But there are two very, very important things happening on the last line:

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Reader Question: If the business logic is inside of the Workers, then what’s the purpose of the interactor?

Marq asked a question on the role of the interactor and worker on my post about Testing Business Logic in Interactor.

I would be curious to see more about the worker concept as I am little confused by it’s purpose. The way that I interpreted it was more like a Service layer or Gateway (another boundary), which would retrieve objects (from a service, database, etc…) and then provide them to the interactor which would do something and pass the output back to the presenter. If the business logic is inside of the Workers, then what’s the purpose of the interactor? also where would code to a service or database then reside?


That’s a good question. When you are adding your first worker to do some business logic, does it feel like you are just moving code from the interactor to the worker?

Does it then make the interactor unnecessary?

Why do you need an extra worker object to do stuff that your interactor already does?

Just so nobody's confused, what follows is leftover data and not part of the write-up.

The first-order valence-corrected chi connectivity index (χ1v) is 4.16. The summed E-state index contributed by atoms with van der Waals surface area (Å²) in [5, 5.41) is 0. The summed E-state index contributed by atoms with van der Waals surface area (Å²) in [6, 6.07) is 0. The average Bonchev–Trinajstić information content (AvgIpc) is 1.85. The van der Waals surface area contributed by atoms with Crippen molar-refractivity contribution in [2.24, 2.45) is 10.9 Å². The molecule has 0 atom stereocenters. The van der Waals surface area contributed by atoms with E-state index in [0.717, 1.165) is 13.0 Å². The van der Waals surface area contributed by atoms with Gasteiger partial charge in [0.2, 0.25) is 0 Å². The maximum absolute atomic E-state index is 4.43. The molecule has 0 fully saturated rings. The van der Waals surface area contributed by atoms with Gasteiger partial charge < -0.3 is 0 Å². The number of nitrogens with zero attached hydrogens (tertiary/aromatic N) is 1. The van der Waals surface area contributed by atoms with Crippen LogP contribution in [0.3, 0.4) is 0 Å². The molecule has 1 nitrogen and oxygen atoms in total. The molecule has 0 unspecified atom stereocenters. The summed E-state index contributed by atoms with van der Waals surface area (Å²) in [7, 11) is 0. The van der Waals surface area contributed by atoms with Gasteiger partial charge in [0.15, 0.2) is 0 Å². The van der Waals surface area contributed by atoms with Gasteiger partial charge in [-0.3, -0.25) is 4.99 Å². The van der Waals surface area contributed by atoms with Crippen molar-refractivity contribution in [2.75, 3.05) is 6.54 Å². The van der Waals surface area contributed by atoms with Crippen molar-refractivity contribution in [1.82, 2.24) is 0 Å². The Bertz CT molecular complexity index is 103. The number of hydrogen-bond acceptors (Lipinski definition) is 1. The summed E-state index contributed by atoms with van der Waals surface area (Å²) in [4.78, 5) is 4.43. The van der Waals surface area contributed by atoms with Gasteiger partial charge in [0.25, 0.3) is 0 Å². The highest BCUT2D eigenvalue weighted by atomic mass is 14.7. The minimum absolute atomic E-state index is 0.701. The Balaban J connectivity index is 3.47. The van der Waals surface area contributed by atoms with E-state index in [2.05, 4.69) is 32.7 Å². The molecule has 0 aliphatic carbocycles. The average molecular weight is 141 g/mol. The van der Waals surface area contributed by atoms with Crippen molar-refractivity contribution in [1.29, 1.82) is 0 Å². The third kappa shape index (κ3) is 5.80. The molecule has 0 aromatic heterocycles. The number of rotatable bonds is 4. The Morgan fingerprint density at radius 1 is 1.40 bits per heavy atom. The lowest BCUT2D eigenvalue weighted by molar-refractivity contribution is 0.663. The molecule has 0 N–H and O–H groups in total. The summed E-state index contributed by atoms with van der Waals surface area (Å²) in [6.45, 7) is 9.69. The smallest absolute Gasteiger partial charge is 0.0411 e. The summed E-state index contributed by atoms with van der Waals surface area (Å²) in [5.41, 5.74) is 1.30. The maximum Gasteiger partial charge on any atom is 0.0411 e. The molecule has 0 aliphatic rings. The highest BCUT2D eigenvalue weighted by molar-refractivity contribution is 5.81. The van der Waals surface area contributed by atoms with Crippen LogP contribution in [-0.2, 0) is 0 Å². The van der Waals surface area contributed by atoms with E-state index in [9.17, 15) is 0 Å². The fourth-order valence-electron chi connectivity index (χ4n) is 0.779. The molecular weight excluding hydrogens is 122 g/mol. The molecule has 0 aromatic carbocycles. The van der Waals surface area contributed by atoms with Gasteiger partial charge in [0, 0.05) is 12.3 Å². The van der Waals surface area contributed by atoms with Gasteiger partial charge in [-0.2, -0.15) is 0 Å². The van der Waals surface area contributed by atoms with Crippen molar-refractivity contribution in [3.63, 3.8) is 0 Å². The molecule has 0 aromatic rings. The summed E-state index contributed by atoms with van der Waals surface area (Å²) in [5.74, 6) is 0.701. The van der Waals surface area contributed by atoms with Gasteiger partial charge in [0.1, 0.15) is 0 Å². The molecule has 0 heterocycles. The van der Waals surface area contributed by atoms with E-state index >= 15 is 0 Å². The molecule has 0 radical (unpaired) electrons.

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Testing Presentation Logic in Presenter

You learned how to test your business logic in the interactor using Clean Swift in my last post. Naturally, the flow of control leads us to the presenter today.

Specifically, you’ll be able to expand the role of a spy to make sure a method is invoked with the expected argument. You’ll also write a rather interesting test case to make sure a date is formatted correctly.

We’ll finish off by swapping out the spy with a mock. You’ll see how easy that is.

Create the XCTestCase for the presenter

In Xcode, choose File -> New -> File, then select Test Case Class. Enter CreateOrderPresenterTests for class. Make sure the CleanStoreTests target is checked. Click Create. The CreateOrderPresenterTests.swift file is created.

The CreateOrderPresenter’s input and output protocols are defined as follows:

Apply the Single Responsibility Principle (SRP) to Test Case

There is only one method to test. Yay! But look at the CreateOrderPresenter class’s presentExpirationDate() method. It seems to do quite a bit here.

As you recalled from the last post, formatting data is the presenter’s primary responsibility. The presentExpirationDate() method asks an NSDateFormatter object to return an NSDate in String representation.

The dateFormatter constant is set up outside of the method because we want to create it just once for efficiency reason. Later, we can reuse it for other formatting needs.

Even though it is not set up in the presentExpirationDate() method, you still want to test it in some way. But because it isn’t a boundary method, you don’t want to test it directly. Maybe NSDateFormatter is too slow, and you want to change the internal implementation in the future. So what do you do?